Clio Logo
Louisville's Thierman Apartments were constructed in 1913, a time when developers were dedicating more thought to the construction of units for middle-class city-dwellers that might be referred to as "luxury" apartments today. Progressives and housing reform advocates pushed for changes in multi-family dwellings including allowing for more natural light and air, from extra windows and courtyards to balconies. As well, the middle-class, including its most wealthy, began accepting apartment living as an acceptable form of living, partly because apartment complexes included features that satisfied their desires and matched their perceived social status. While the Thierman Apartments were not known to have a ton of amenities, its ornate designs coupled with the Progressive reforms speak to its purpose as apartment complex catering to those with financial means.

Thierman Apartments in Old Louisville. The apartments were built in 1913.

Thierman Apartments in Old Louisville.

From, a photo of the Thierman Apartments courtyard

From, a photo of the Thierman Apartments courtyard

The three-story, u-shaped Thierman Apartments (circa 1913) was completed toward the tail end of an era where many wealthy residents called "Old Louisville" home; Old Louisville was akin to a suburb of Louisville, known as the Southern Extension. While construction of grand homes and mansions occurred, there also existed apartment construction. The Thierman Apartments exemplify early twentieth-century architecture, notably the "Arts-and crafts"' movement that stressed simplicity, showcasing the beauty of materials, and relying on nature for inspiration. Its U-shape allows for a central courtyard, reminiscent of many Progressive-era ideas that sought to replace the old congested urban designs with ones that allowed residents to access fresh air. Additionally, the plan also provided more windows (more natural light) and included balconies; designers and housing reform advocates deemed access to air and light vital to one's health. But, the ornate details also note that the apartments also included features that catered to the middle-class, a sign of a trend where those with means began to accept apartment living as an acceptable, if not favored, choice of urban and suburban living.

The rise in construction of multiple-family residences slowly grew during the 1910s, eventually turning into a boom during the 1920s; an average of 226,000 multiple-family dwelling units arose each year from 1924-1928. For progressives, a move to rid urban areas of slums and replace them with apartments that offered access to air and light, and cross ventilation through open windows, was paramount to healthier people and society. For those with financial means, apartments often served as a cross between a residence and a hotel, with copious amenities. The seeds of the 1920s boom were laid during the 1910s when the Thierman Apartments emerged.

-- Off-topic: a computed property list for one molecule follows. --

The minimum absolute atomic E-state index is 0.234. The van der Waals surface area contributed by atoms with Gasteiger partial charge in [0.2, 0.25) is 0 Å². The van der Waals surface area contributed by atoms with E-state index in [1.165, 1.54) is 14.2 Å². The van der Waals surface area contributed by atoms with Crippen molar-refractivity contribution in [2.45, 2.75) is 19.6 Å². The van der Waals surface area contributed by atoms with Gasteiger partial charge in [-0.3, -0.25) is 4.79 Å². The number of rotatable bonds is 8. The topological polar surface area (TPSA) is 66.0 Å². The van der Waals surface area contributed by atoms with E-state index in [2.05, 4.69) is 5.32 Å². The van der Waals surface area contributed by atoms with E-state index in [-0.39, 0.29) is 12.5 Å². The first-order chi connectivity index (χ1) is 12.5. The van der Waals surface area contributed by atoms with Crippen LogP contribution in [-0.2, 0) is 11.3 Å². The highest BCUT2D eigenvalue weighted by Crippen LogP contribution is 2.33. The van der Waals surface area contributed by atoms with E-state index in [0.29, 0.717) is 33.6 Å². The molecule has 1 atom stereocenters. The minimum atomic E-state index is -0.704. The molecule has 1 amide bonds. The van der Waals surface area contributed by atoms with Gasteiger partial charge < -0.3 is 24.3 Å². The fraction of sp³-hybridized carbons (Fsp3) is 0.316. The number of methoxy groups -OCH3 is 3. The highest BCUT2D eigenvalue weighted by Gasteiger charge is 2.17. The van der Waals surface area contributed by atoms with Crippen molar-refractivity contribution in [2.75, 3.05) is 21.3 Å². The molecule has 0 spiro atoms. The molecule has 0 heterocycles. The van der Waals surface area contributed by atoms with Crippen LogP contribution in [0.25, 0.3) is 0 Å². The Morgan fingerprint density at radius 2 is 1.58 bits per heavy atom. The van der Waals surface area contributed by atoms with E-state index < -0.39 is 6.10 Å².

The Thierman Apartment building sits on a raised stone foundation and has an exterior consisting of orange-glazed bricks. Rising three stories, the U-shape allows for a courtyard that, along with the extra windows and balconies, allowed residents plenty of access to natural light and air, a fundamental aspect of the housing reform movements of the early twentieth century. Meanwhile, the ornate railings and exterior features speak to Old Louisville's reputation as a neighborhood dominated by beautifully-designed buildings, notably Romanesque, Queen Anne, and Italianate styles. 

The elegant details also point to the building's purpose as an apartment complex for the middle class. So, while it followed many of the Progressive-era principles rooted in reforming urban communities -- ridding them of "slums," the apartments also demonstrate a trend in middle- and upper-class residents choosing apartments as they became better built and designed, often catering to those with various levels of wealth. In fact, until the early 1900s, many people, including government officials, connected apartment living to crime or at least deemed apartment living as enjoying less social status than single-dwelling homes. Thus, to see an apartment with elegant details notes how the acceptance of apartment living for those with financial means coincided with designers creating living spaces suitable for their social "status."

To view the Thierman Apartments today is to see several trends during the 1910s. The apartment building represents the architectural designs that matched the financial and social status of Old Louisville during the late nineteenth and early twentieth century, as well as trends in apartment designs tied to both Progressive-Era and middle-class ideals.

Babcock, Richard F., and Fred P. Bosselman. "Suburban Zoning and the Apartment Boom." University of Pennsylvania Law Review 111, no. 8 (1963): 1040-091. 

Bluestone, Daniel. "Framing Landscape While Building Density: Chicago Courtyard Apartments, 1891–1929." Journal of the Society of Architectural Historians 76, no. 4 (2017); 506–531. 

Hedgepeth, Marty. "Kentucky Historic Resources Inventory: Theirman Apartments." National Register of Historic Places. June 3, 1983.

Hoffman, Alexander von. "The Origins of American Housing Reform." Harvard University Joint Center for Housing Studies. 1998. W98-2.

Kleber, John E., ed. The Encyclopedia of Louisville. Lexington: University Press of Kentucky, 2014. 

Image Sources(Click to expand)

By Nyttend - Own work, Public Domain,